Volume 25, Issue 1
  • ISSN 0929-0907
  • E-ISSN: 1569-9943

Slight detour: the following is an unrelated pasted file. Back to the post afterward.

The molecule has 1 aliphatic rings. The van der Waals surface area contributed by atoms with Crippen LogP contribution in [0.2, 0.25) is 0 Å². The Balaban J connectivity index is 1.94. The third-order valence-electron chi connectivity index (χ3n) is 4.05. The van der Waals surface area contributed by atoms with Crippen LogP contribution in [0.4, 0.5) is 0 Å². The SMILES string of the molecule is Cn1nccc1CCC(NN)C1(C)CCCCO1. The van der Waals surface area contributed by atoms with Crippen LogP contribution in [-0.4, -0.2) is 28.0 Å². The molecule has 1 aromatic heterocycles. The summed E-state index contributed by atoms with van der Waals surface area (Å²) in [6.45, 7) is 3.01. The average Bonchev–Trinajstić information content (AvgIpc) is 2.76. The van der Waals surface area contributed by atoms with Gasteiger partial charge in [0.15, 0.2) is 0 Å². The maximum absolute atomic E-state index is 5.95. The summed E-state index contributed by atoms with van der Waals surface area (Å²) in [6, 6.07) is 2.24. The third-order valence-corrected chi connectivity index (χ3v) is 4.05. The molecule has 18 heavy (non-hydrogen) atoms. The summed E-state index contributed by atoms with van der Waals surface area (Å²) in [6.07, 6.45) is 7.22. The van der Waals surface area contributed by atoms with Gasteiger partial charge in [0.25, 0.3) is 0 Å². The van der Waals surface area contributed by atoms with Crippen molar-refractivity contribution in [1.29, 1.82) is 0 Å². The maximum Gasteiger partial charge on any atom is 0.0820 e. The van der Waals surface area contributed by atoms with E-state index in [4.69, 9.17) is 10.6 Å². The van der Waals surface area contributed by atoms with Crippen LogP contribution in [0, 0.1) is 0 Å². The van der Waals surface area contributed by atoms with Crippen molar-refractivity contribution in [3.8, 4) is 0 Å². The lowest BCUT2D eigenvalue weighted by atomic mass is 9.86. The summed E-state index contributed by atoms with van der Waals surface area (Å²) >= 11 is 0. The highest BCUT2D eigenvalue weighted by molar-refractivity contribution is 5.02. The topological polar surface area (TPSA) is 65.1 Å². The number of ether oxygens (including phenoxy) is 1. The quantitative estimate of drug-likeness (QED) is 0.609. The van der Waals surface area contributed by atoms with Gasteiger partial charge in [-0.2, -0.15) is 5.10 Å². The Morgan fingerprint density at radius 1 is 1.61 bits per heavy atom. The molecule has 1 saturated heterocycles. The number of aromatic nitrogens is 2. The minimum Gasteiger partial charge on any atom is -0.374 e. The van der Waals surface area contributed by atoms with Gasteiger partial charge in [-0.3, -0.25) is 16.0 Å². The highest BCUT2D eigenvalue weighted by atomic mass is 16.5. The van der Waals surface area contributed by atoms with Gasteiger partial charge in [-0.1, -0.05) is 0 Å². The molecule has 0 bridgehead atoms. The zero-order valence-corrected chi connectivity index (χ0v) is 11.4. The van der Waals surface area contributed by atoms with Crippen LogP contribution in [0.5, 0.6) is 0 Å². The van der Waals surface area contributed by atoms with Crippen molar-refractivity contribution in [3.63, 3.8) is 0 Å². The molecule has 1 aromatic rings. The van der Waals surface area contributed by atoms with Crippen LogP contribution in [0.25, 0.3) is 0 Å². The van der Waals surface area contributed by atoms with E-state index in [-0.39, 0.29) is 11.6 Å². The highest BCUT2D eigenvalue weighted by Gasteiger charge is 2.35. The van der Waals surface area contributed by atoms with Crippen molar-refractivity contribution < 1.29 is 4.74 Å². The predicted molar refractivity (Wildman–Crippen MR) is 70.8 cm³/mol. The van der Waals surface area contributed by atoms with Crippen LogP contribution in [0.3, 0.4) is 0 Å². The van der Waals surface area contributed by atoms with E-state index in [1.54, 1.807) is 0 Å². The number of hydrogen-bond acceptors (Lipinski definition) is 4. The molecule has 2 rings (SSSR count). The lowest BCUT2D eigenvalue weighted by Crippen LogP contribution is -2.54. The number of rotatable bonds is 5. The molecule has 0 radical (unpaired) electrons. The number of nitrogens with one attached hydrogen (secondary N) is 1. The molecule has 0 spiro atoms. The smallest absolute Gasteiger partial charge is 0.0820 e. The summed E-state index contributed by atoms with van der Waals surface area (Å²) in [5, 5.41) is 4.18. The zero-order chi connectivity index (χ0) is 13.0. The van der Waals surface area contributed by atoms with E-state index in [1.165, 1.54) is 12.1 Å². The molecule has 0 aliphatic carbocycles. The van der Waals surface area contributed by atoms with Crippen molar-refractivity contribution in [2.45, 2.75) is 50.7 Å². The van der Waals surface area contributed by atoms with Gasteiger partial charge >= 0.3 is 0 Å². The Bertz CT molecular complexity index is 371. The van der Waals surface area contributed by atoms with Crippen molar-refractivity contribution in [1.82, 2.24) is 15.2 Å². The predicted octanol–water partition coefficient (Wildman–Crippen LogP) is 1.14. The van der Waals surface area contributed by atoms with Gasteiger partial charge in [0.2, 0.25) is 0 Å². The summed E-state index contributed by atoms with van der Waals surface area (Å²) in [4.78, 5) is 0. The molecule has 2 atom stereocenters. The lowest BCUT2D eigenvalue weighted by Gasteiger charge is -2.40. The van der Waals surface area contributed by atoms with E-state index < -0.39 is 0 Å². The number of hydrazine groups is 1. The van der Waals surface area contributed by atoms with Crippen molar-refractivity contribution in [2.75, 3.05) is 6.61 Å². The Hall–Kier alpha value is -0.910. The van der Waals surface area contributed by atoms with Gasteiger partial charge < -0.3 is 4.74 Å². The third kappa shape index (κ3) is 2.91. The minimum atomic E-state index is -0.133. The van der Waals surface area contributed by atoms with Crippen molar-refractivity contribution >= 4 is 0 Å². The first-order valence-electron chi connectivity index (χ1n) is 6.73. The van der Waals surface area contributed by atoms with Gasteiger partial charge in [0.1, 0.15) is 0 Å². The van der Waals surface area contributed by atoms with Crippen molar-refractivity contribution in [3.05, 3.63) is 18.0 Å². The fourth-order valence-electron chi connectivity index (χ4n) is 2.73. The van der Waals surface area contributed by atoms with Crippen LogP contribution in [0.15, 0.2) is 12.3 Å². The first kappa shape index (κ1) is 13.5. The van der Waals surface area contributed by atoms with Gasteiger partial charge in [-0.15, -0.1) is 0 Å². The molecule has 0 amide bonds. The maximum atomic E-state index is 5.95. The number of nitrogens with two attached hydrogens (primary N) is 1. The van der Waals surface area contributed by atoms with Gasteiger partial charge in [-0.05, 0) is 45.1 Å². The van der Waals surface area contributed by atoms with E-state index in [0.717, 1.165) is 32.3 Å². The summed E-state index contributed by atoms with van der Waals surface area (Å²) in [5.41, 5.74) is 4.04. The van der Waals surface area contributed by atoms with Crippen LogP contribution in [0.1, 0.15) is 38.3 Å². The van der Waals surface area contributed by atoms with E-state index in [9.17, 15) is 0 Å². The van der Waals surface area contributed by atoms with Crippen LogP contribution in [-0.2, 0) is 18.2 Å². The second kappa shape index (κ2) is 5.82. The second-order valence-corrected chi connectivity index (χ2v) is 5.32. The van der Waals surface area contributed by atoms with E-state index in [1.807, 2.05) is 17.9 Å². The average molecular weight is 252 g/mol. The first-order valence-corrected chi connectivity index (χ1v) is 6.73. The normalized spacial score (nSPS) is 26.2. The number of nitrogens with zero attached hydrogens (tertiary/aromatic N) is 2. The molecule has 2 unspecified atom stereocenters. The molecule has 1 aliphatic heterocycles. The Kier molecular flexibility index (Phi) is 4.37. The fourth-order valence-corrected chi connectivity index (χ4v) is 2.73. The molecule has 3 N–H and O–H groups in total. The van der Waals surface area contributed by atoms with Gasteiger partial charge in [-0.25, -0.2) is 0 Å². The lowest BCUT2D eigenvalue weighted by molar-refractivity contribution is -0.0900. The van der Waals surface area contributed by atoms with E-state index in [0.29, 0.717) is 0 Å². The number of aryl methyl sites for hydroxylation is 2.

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The complex characteristics of lexical blending have long troubled mainstream word formation research to the extent that it has typically been considered a peripheral issue in linguistics. In recent years this has begun to change, and there is currently a growing body of evidence uncovering the intriguing nature of this word formation process. In the present study, underlying principles and usage-based aspects of lexical blends were examined. Analyses of derivatives of three matrix words, , and , revealed the impact of three cognitive constraints on the use of lexical blends: schema transfer effects, neighborhood effects, and effects of the influence from morphological lexicalization. The first constraint fueled blend formation, while the other two displayed a hampering effect on the use of lexical blending. Furthermore, a study of the word class distribution in the datasets showed that there were significant differences in the grammar of lexical blending and compounding, respectively.


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